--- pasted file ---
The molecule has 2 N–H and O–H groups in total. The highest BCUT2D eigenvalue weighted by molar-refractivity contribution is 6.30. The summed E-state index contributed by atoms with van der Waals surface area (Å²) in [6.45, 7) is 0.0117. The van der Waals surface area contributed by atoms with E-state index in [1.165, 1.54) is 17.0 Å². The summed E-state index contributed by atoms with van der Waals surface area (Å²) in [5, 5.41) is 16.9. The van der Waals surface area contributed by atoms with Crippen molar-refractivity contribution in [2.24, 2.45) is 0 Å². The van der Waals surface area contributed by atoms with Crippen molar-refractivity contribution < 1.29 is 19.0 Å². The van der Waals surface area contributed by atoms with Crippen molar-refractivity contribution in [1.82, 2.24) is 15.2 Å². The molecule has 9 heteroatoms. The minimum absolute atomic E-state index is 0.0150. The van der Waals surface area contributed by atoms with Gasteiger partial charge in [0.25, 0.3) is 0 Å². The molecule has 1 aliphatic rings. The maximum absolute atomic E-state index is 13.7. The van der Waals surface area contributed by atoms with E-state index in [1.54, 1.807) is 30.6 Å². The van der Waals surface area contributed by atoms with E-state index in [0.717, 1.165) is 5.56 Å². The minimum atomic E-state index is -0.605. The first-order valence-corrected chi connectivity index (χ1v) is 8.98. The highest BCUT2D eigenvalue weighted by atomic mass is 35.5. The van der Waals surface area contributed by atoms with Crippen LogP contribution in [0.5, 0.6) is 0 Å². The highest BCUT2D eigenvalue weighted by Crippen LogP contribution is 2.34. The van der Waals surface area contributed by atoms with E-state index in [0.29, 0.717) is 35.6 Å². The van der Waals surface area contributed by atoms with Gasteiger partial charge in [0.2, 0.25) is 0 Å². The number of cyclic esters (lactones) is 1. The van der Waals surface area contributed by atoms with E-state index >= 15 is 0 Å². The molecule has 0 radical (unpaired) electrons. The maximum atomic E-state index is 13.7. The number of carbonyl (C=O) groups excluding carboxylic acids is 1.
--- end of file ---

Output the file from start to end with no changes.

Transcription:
The molecule has 2 N–H and O–H groups in total. The highest BCUT2D eigenvalue weighted by molar-refractivity contribution is 6.30. The summed E-state index contributed by atoms with van der Waals surface area (Å²) in [6.45, 7) is 0.0117. The van der Waals surface area contributed by atoms with E-state index in [1.165, 1.54) is 17.0 Å². The summed E-state index contributed by atoms with van der Waals surface area (Å²) in [5, 5.41) is 16.9. The van der Waals surface area contributed by atoms with Crippen molar-refractivity contribution in [2.24, 2.45) is 0 Å². The van der Waals surface area contributed by atoms with Crippen molar-refractivity contribution < 1.29 is 19.0 Å². The van der Waals surface area contributed by atoms with Crippen molar-refractivity contribution in [1.82, 2.24) is 15.2 Å². The molecule has 9 heteroatoms. The minimum absolute atomic E-state index is 0.0150. The van der Waals surface area contributed by atoms with Gasteiger partial charge in [0.25, 0.3) is 0 Å². The molecule has 1 aliphatic rings. The maximum absolute atomic E-state index is 13.7. The van der Waals surface area contributed by atoms with E-state index in [1.54, 1.807) is 30.6 Å². The van der Waals surface area contributed by atoms with E-state index in [0.717, 1.165) is 5.56 Å². The minimum atomic E-state index is -0.605. The first-order valence-corrected chi connectivity index (χ1v) is 8.98. The highest BCUT2D eigenvalue weighted by atomic mass is 35.5. The van der Waals surface area contributed by atoms with Crippen LogP contribution in [0.5, 0.6) is 0 Å². The highest BCUT2D eigenvalue weighted by Crippen LogP contribution is 2.34. The van der Waals surface area contributed by atoms with E-state index in [0.29, 0.717) is 35.6 Å². The van der Waals surface area contributed by atoms with Gasteiger partial charge in [0.2, 0.25) is 0 Å². The number of cyclic esters (lactones) is 1. The van der Waals surface area contributed by atoms with E-state index >= 15 is 0 Å². The molecule has 0 radical (unpaired) electrons. The maximum atomic E-state index is 13.7. The number of carbonyl (C=O) groups excluding carboxylic acids is 1.